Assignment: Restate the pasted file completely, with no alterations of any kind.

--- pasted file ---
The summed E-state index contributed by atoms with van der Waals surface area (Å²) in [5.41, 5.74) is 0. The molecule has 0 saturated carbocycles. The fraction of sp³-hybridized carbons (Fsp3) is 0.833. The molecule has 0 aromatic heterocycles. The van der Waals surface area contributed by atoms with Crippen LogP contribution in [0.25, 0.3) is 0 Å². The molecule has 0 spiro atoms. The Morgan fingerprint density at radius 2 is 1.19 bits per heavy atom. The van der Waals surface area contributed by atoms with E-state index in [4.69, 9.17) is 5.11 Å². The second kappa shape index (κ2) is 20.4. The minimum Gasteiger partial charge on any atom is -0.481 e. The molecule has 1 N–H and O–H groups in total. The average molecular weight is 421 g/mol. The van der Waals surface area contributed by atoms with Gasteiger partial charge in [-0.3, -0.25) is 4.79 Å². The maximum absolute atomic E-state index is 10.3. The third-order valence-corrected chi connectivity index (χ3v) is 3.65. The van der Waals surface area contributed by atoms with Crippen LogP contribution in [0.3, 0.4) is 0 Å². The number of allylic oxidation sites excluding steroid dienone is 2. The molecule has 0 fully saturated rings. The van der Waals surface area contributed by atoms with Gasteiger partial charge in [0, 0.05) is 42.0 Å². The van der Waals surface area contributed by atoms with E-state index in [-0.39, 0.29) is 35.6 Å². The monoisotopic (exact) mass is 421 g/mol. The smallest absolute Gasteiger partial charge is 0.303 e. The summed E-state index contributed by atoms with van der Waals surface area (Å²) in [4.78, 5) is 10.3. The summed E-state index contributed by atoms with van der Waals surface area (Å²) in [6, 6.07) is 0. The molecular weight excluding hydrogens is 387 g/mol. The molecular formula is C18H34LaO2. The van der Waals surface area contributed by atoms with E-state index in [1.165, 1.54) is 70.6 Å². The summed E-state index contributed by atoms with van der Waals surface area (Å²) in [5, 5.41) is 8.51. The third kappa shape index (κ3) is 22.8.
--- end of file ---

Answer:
The summed E-state index contributed by atoms with van der Waals surface area (Å²) in [5.41, 5.74) is 0. The molecule has 0 saturated carbocycles. The fraction of sp³-hybridized carbons (Fsp3) is 0.833. The molecule has 0 aromatic heterocycles. The van der Waals surface area contributed by atoms with Crippen LogP contribution in [0.25, 0.3) is 0 Å². The molecule has 0 spiro atoms. The Morgan fingerprint density at radius 2 is 1.19 bits per heavy atom. The van der Waals surface area contributed by atoms with E-state index in [4.69, 9.17) is 5.11 Å². The second kappa shape index (κ2) is 20.4. The minimum Gasteiger partial charge on any atom is -0.481 e. The molecule has 1 N–H and O–H groups in total. The average molecular weight is 421 g/mol. The van der Waals surface area contributed by atoms with Gasteiger partial charge in [-0.3, -0.25) is 4.79 Å². The maximum absolute atomic E-state index is 10.3. The third-order valence-corrected chi connectivity index (χ3v) is 3.65. The van der Waals surface area contributed by atoms with Crippen LogP contribution in [0.3, 0.4) is 0 Å². The number of allylic oxidation sites excluding steroid dienone is 2. The molecule has 0 fully saturated rings. The van der Waals surface area contributed by atoms with Gasteiger partial charge in [0, 0.05) is 42.0 Å². The van der Waals surface area contributed by atoms with E-state index in [-0.39, 0.29) is 35.6 Å². The monoisotopic (exact) mass is 421 g/mol. The smallest absolute Gasteiger partial charge is 0.303 e. The summed E-state index contributed by atoms with van der Waals surface area (Å²) in [4.78, 5) is 10.3. The summed E-state index contributed by atoms with van der Waals surface area (Å²) in [6, 6.07) is 0. The molecular weight excluding hydrogens is 387 g/mol. The molecular formula is C18H34LaO2. The van der Waals surface area contributed by atoms with E-state index in [1.165, 1.54) is 70.6 Å². The summed E-state index contributed by atoms with van der Waals surface area (Å²) in [5, 5.41) is 8.51. The third kappa shape index (κ3) is 22.8.